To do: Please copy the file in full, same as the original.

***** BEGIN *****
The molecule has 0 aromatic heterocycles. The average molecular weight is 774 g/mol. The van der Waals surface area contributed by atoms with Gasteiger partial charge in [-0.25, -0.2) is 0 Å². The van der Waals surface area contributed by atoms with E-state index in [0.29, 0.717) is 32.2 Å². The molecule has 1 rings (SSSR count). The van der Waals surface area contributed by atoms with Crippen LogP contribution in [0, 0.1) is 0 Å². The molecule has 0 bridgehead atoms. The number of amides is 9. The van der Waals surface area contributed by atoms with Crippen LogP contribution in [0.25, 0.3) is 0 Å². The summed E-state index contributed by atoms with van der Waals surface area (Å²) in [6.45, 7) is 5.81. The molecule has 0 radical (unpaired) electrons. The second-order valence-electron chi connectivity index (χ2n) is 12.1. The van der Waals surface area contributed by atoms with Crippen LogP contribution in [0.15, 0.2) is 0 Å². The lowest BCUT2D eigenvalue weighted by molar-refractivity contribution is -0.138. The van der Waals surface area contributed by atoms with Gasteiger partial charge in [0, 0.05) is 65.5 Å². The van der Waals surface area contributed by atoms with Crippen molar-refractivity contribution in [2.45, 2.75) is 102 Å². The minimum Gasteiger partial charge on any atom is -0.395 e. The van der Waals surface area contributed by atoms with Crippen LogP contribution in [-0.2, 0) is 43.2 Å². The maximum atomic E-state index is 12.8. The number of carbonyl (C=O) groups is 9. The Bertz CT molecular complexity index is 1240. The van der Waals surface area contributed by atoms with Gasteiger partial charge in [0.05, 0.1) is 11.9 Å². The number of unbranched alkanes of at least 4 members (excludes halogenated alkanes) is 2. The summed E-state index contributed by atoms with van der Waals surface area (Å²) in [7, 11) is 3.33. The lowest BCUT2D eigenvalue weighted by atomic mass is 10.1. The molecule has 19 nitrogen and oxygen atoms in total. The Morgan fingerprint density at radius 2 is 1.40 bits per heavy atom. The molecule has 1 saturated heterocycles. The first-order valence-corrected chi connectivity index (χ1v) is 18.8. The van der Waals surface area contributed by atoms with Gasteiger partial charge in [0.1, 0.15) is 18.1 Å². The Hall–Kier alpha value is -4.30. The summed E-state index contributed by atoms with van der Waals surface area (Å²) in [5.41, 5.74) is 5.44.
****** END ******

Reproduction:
The molecule has 0 aromatic heterocycles. The average molecular weight is 774 g/mol. The van der Waals surface area contributed by atoms with Gasteiger partial charge in [-0.25, -0.2) is 0 Å². The van der Waals surface area contributed by atoms with E-state index in [0.29, 0.717) is 32.2 Å². The molecule has 1 rings (SSSR count). The van der Waals surface area contributed by atoms with Crippen LogP contribution in [0, 0.1) is 0 Å². The molecule has 0 bridgehead atoms. The number of amides is 9. The van der Waals surface area contributed by atoms with Crippen LogP contribution in [0.25, 0.3) is 0 Å². The summed E-state index contributed by atoms with van der Waals surface area (Å²) in [6.45, 7) is 5.81. The molecule has 0 radical (unpaired) electrons. The second-order valence-electron chi connectivity index (χ2n) is 12.1. The van der Waals surface area contributed by atoms with Crippen LogP contribution in [0.15, 0.2) is 0 Å². The lowest BCUT2D eigenvalue weighted by molar-refractivity contribution is -0.138. The van der Waals surface area contributed by atoms with Gasteiger partial charge in [0, 0.05) is 65.5 Å². The van der Waals surface area contributed by atoms with Crippen molar-refractivity contribution in [2.45, 2.75) is 102 Å². The minimum Gasteiger partial charge on any atom is -0.395 e. The van der Waals surface area contributed by atoms with Crippen LogP contribution in [-0.2, 0) is 43.2 Å². The maximum atomic E-state index is 12.8. The number of carbonyl (C=O) groups is 9. The Bertz CT molecular complexity index is 1240. The van der Waals surface area contributed by atoms with Gasteiger partial charge in [0.05, 0.1) is 11.9 Å². The number of unbranched alkanes of at least 4 members (excludes halogenated alkanes) is 2. The summed E-state index contributed by atoms with van der Waals surface area (Å²) in [7, 11) is 3.33. The lowest BCUT2D eigenvalue weighted by atomic mass is 10.1. The molecule has 19 nitrogen and oxygen atoms in total. The Morgan fingerprint density at radius 2 is 1.40 bits per heavy atom. The molecule has 1 saturated heterocycles. The first-order valence-corrected chi connectivity index (χ1v) is 18.8. The van der Waals surface area contributed by atoms with Gasteiger partial charge in [0.1, 0.15) is 18.1 Å². The Hall–Kier alpha value is -4.30. The summed E-state index contributed by atoms with van der Waals surface area (Å²) in [5.41, 5.74) is 5.44.